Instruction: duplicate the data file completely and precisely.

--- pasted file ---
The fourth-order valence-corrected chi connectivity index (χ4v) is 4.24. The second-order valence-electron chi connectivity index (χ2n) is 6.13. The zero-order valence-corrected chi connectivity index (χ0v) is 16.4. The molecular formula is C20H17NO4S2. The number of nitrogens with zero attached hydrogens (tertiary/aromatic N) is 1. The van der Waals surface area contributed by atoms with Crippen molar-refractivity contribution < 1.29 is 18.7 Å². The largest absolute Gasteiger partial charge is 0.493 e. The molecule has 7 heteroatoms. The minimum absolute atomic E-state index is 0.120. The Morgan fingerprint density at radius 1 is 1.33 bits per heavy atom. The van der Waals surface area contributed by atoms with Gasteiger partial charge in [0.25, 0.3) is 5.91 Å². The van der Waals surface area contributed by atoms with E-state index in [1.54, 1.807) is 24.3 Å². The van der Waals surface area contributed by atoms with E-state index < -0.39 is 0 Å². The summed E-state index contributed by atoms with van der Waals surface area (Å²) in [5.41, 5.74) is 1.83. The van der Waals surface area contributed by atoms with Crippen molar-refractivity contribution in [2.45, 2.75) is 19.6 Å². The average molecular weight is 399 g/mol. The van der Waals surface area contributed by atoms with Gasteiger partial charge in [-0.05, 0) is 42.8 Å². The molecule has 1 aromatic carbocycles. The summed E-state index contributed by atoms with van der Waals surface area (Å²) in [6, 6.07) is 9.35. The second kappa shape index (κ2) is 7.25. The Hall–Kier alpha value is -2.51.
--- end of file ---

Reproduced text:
The fourth-order valence-corrected chi connectivity index (χ4v) is 4.24. The second-order valence-electron chi connectivity index (χ2n) is 6.13. The zero-order valence-corrected chi connectivity index (χ0v) is 16.4. The molecular formula is C20H17NO4S2. The number of nitrogens with zero attached hydrogens (tertiary/aromatic N) is 1. The van der Waals surface area contributed by atoms with Crippen molar-refractivity contribution < 1.29 is 18.7 Å². The largest absolute Gasteiger partial charge is 0.493 e. The molecule has 7 heteroatoms. The minimum absolute atomic E-state index is 0.120. The Morgan fingerprint density at radius 1 is 1.33 bits per heavy atom. The van der Waals surface area contributed by atoms with Gasteiger partial charge in [0.25, 0.3) is 5.91 Å². The van der Waals surface area contributed by atoms with E-state index in [1.54, 1.807) is 24.3 Å². The van der Waals surface area contributed by atoms with E-state index < -0.39 is 0 Å². The summed E-state index contributed by atoms with van der Waals surface area (Å²) in [5.41, 5.74) is 1.83. The van der Waals surface area contributed by atoms with Crippen molar-refractivity contribution in [2.45, 2.75) is 19.6 Å². The average molecular weight is 399 g/mol. The van der Waals surface area contributed by atoms with Gasteiger partial charge in [-0.05, 0) is 42.8 Å². The molecule has 1 aromatic carbocycles. The summed E-state index contributed by atoms with van der Waals surface area (Å²) in [6, 6.07) is 9.35. The second kappa shape index (κ2) is 7.25. The Hall–Kier alpha value is -2.51.